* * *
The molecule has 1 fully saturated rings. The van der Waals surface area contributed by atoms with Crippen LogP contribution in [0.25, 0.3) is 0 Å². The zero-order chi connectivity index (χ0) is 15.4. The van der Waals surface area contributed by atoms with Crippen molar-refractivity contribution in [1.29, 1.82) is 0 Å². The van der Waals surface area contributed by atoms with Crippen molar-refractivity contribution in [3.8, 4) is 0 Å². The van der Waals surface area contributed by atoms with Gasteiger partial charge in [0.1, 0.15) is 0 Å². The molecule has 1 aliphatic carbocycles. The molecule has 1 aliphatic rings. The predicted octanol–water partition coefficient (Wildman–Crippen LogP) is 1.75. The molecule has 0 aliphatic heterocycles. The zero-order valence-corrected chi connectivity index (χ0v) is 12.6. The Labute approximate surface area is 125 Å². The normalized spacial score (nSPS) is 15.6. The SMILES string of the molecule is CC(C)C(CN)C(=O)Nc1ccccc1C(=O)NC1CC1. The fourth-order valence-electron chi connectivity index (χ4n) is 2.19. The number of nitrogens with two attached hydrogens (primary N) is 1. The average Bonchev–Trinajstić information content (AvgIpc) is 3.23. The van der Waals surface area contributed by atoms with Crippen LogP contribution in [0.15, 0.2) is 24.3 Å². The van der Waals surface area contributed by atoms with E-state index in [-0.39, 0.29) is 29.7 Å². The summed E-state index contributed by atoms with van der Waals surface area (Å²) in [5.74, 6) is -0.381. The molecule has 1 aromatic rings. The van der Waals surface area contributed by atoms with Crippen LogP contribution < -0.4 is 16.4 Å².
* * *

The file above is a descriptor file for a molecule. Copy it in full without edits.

The molecule has 1 fully saturated rings. The van der Waals surface area contributed by atoms with Crippen LogP contribution in [0.25, 0.3) is 0 Å². The zero-order chi connectivity index (χ0) is 15.4. The van der Waals surface area contributed by atoms with Crippen molar-refractivity contribution in [1.29, 1.82) is 0 Å². The van der Waals surface area contributed by atoms with Crippen molar-refractivity contribution in [3.8, 4) is 0 Å². The van der Waals surface area contributed by atoms with Gasteiger partial charge in [0.1, 0.15) is 0 Å². The molecule has 1 aliphatic carbocycles. The molecule has 1 aliphatic rings. The predicted octanol–water partition coefficient (Wildman–Crippen LogP) is 1.75. The molecule has 0 aliphatic heterocycles. The zero-order valence-corrected chi connectivity index (χ0v) is 12.6. The Labute approximate surface area is 125 Å². The normalized spacial score (nSPS) is 15.6. The SMILES string of the molecule is CC(C)C(CN)C(=O)Nc1ccccc1C(=O)NC1CC1. The fourth-order valence-electron chi connectivity index (χ4n) is 2.19. The number of nitrogens with two attached hydrogens (primary N) is 1. The average Bonchev–Trinajstić information content (AvgIpc) is 3.23. The van der Waals surface area contributed by atoms with Crippen LogP contribution in [0.15, 0.2) is 24.3 Å². The van der Waals surface area contributed by atoms with E-state index in [-0.39, 0.29) is 29.7 Å². The summed E-state index contributed by atoms with van der Waals surface area (Å²) in [5.74, 6) is -0.381. The molecule has 1 aromatic rings. The van der Waals surface area contributed by atoms with Crippen LogP contribution < -0.4 is 16.4 Å².